"Hey, I'm not sure where Union Square is," right? And then, what do you do? Usually, if I know where it is, I will tell them. But then it's like, I'm giving them a gift. Okay, so a pure stranger has interrupted you and asked for this information, and then you tell them the information? Yes. And then what happens? And then they go on their way, and I go on my way. Then they go. Yes. How do you feel? For directions, not used. I mean, a stranger accosts you, you talk to them briefly, and then they just leave and how are you feeling? Oh, a little empty. Yes, if they're accosting me, then I'm feeling a little empty. No, but does it cost you? This is my point, I mean, you say multiple times you've given directions. Yes. Why do you keep doing it? Because it helps them, and it's an exchange. And then sometimes I ask for directions, and I have no qualms 'cause it's a human exchange. Yeah. It makes me feel good. Yeah. So you like doing this. Sure, yes. Affirm. And when they leave, I mean, do you get a fiver, a bottle of wine, a Christmas card list, something? No. You got nothing. You got nothing, and you felt good. I mean you got used, and you feel good about it. And all of you do it over and over again. I mean, this is diagnosable, you know? You guys are diagnosably human. Guess what? We like helping each other! I'm picking on her only because we all do this. It's completely normal. That's exactly what networking is. You've never been in author land before. You've never lived in Nanotechnology-ville. You've never lived in Consulting town. You've never been in Digital-opolis, where they hang out in the Cloud. You've never lived there before! Guess what? The locals will help you. The reason those communities grow is because new people move to town! You know, come on over, welcome to Big Data-ville. We love it here. We're a little nerdy, but it's cool! You know? And so that's what people are doing. All networking is is asking directions, and helping each other out, helping each other find where we need to go. It's something we all need to be able to do. In fact, we're gonna do it right now. So I want all of you, right now, probably related to the prototype question you were just working on, or frankly, it could be anything. Anything you would enjoy a conversation with a really informed person about. I really would like to learn more about what it's like to sell a book. It could even be a personal interest. I'd like to learn more about this Asian Fusion cooking thing. What is the Fusion part? Do you weld them together? How does that work? I want to learn about kite surfing. I saw Obama do it, I wanna do it, you know? I want to learn about, you know, actually being a sales person. I've been in marketing all my life, and then we just hand it to, what do the sales people actually do? I want to learn about being a professional sales person. There's something you'd like to learn more about, and a conversation about that area would be a really great interest to you. That's the topic I want you to have on your mind right now. And when the music starts in just a moment, I want everybody on their feet. And actually, everybody come right over here in this corner, we'll move this table back a little bit, and this will be our networking shmooze party zone. So everybody, come on over here. Come on, everybody get over here. Right now, we're gonna do this for like five minutes. Come on, yes, you all have permission to ask directions of each other and you're gonna be helpful, and all you're doing, this is real stuff by the way, this is real stuff. Just find out the name of the person, later on you can write it down. Do you know anybody who knows anything about what it means to be a flight surgeon on an aircraft carrier? I'm looking for people that know flight surgeons on aircraft carriers. Move as quickly as you can, talk to as many of these people as you can, to see if any of them know about the thing you have. That they know, or they know somebody who knows, and they know somebody who knows a guy who knows a guy. And if so, you can follow up with them later. Ready? You got it? Move quickly, get as many contacts and referrals as you possibly can, music please. (mellow electronic music) Just freeze. What I notice is going on is, you're doing that really natural human thing. You're having a conversation. You're actually talking to each other. That's not what we're here for. Networking just means getting a referral. What I want you to do is move as quickly as you possibly, and literally, so, "Bill, do you know anyone who knows anything about nanotechnology?" Yeah, I do actually, one of the professors I work with. Okay great, can I get that from you later? Absolutely. Gotta go. Okay, "Do you know anybody..." I mean, all I want is the referral. I'm like, this is hit and run, okay? Wait, wait, wait, question? Yeah. That's not female. That's not female. That's not how we work. Bill, do you know anything about nanotechnology? Could I touch back with you later? Yeah. I appreciate it, I really have to go. Okay. Thanks so much. Better? That's as close to female as it gets, I'm sorry. Well, you know, design is context sensitive. You can move quickly. The point, by the way, this never happens actually. But we're doing this in a synthetic way, because the point is, when you're getting referrals, all you really want from that is direction. How long, do you spend another 20 minutes hanging out on the sidewalk, talking about directions with the person who told you where Union Square is? I don't think so. They're pretty short conversations. That's the conversation. Imagine you're strangers, by the way, you are mostly. I know you're really friendly at it, but you're technically strangers. I mean, literally, I'm looking for two or three connections, just remind me of your name, great, during the break I'm gonna write down that email from you later. So just, who here knows something, or someone who knows something about what you're interested in? That's all you want to know. Now try to get three connections in the next three minutes, go. Music. (mellow electronic music) And keep moving! Here's my check-in. I'm a little fearful, but note. Did anybody have a topic that they wanted to make some connections on, and they didn't get anything? Anybody get skunked? Like, "I didn't learn anything from anybody?" Nobody has a connection. See, I knew you were being too helpful, okay. Anybody only get one and, "Wish I could have a few more?" Okay Dana, what are you looking for? What do you want to know more about? Someone who's written a book that's built their brand. Okay, somebody, so I'm looking for people who know about brand building, particularly, boom, right there, we have books-oriented in brand building. Anybody else in the brand book thing? Right there, right there, so your one just went to four. Okay. Who else could use some more help? Daily vlog. Daily? Daily videos. Daily videos, video blogging, or daily blogging. Anybody know any bloggers? I got one, I got two, I got three, there's two right behind you! Okay, one more, give me one more. Who else would like a little more help? Yup. Does anybody know someone who has started their own small cake decorating or chocolate business? Okay, confection, bakery, cake decorating, you know. I've got one, I know somebody who knows somebody, that's fine. Now, by the way, that brings up the classic, like, you know, you ask somebody, "Gosh, do you know anybody who knows anything about nanotechnology?" "Actually, you know, despite being at Stanford in the engineering school, you know, I really don't!" "Oh, gosh, okay, well I'm sorry. Do you know anybody who might know somebody?" "Well, no, I really don't." Then one more question. "Oh gosh, you know, if you were me, what would you do next?" You very intentionally put them, not just, "Hey, can you fix my problem?" No, but "If you were me, what would you do?" It involves empathy. You're asking them, "I mean, don't you feel for me? Give me some help here. So if you were me, what would you do next?" "Well gosh, if I was you, what would I do next? Well, I guess I'd call Tom. I mean, Tom probably knows those kind of people." That's how you get the referral to the referrer. You think, "I gotta know the answer." No, I gotta know the guy that might hang out with people who kind of think they know what that means. My daughter, by the way, did the pastry chef certificate at Cordon Bleu in Paris, and she has a blog on cakes and cookies. I'll introduce you. You get her blog, you get her cakes, we're good to go. Okay, now, what did I just demonstrate to you by asking for this help? Well, you're on the way to prototyping. These conversations become prototypes, but what did you just see happen, as I was asking you guys to help each other? You never know what's in the room, and what's around you. You never know what's around you, and by the way, we've done this hundreds if not thousands of times, and I have never, ever, ever had anyone in any group ask for help on something that somebody couldn't get them some help for. Including, we were with a bunch of undergraduates, and literally, a girl goes, "I really want to meet somebody who is a flight surgeon on a U.S. Naval Aircraft Carrier." That's not really popular at Stanford, there's not a lot of that going on, you know? Four people in the room. I had to do this with 12 sixth grade boys from a prep school in Tokyo. It's only 12 people, it's not enough, they're sixth graders. They didn't know anybody, you know? And they live in a culture where you're not supposed to talk to strangers. This is gonna fail miserably. They did fine. Why? 'Cause they're online! You know, they know people online. The resources are there to help you, people are willing to give you this kind of help, just like giving you directions, but you have to ask. Yes, that's confrontational. Yes, that's not introverted. There is a bias in this toward extroversion. This is technically a form of confrontation, but you notice you're pretty friendly to each other. So, there is an activation energy you gotta get over. And, by the way, Linked In makes this a ton easier, the world is now configured structurally and philosophically to say, "Hi, I am open for business. You can talk to me, even if I don't know you." One of our students got 150 Life Design interviews, making fewer than 200 requests, all through Linked In. 75% of her requests resulted in an interview with a stranger in a significant organization with a cold call from Linked In, thoughtfully and respectfully worded. You know, that's a pretty high hit rate, I'm not sure you want to go for her list, but if they can do that, you can do that too. The world is happy to have a conversation. Give yourself a chance. You just gotta ask. Have a seat, good job. I mean, if you can have those conversations and you make those connections, if you all did this, if all of you followed up on the referrals you get today and all of you did one or two of the prototypes you thought of, I promise you, at least one or two of you, within a couple of weeks would have an experience that years from now, you would look back on and say, "You know, that was life changing." You know, after we met Doug Abrams, our book agent, you know, our life changed. We didn't think about things the same way ever again. So give yourself the chance for something amazing to happen.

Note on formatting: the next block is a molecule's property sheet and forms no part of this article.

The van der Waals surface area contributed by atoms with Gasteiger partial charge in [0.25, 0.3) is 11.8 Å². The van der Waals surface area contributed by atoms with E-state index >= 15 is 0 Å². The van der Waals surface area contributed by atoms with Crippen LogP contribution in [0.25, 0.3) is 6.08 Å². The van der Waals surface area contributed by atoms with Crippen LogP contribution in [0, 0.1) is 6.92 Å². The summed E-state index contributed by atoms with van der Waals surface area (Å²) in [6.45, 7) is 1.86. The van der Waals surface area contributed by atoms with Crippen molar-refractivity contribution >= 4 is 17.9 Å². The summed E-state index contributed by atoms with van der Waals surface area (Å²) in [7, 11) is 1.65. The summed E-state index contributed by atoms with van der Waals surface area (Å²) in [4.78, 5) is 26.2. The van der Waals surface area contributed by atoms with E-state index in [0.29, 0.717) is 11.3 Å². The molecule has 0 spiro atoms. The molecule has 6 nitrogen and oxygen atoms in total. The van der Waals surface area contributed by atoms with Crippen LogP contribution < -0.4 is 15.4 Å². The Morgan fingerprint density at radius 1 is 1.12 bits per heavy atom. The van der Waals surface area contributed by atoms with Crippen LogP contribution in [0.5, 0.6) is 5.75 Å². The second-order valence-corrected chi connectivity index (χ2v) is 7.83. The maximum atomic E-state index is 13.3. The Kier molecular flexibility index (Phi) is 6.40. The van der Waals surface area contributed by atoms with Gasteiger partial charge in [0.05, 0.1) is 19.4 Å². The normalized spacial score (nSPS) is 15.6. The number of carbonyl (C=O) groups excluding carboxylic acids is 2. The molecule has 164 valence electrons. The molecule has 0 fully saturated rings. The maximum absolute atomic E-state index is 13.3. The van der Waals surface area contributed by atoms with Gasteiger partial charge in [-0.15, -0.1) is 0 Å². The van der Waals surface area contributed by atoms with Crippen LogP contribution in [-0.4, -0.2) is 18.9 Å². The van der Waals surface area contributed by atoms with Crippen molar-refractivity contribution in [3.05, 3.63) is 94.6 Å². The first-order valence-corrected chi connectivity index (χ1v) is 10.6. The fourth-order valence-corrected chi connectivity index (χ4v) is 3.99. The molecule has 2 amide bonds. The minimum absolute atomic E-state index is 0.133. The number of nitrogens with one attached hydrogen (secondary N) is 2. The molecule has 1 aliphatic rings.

Class Description

Do you feel stuck and anxious about the future? Do you feel like you should know what you want to do with your life but you aren’t sure which direction to head? 


Stanford professors Bill Burnett and Dave Evans are joining us at CreativeLive to teach a class based on their #1 New York Times bestseller, Designing Your Life: How to Build a Well-Lived, Joyful Life

By leveraging proven design thinking principles used by leading companies such as IDEO, IBM, and Apple, they will teach you how to apply that same methodology to making your biggest life decisions. Regardless of age, income, or stage in life, their unique approach to designing your life will give you the actionable tools necessary for becoming unstuck and creating a more meaningful life. You will learn how to ask the right questions, eliminate old ideas that are not working and test new approaches to your life.

In this class, you will learn how to: 
  • Closely examine the “life story” that has brought you to where you are today. 
  • Shift your thinking and instead of being part of the society factory, learn how to focus on life as a journey to be experienced fully, rather than a means to an end. 
  • Align your ‘life’ views and ‘work’ view, because more often than not making money and having meaning in your life are not always perfectly aligned. 
  • Fixing dysfunctional attitudes by understanding the root of things that might be blocking you.  
  • Understand what gives you energy and what sucks you dry, so you can design a life that fills you up.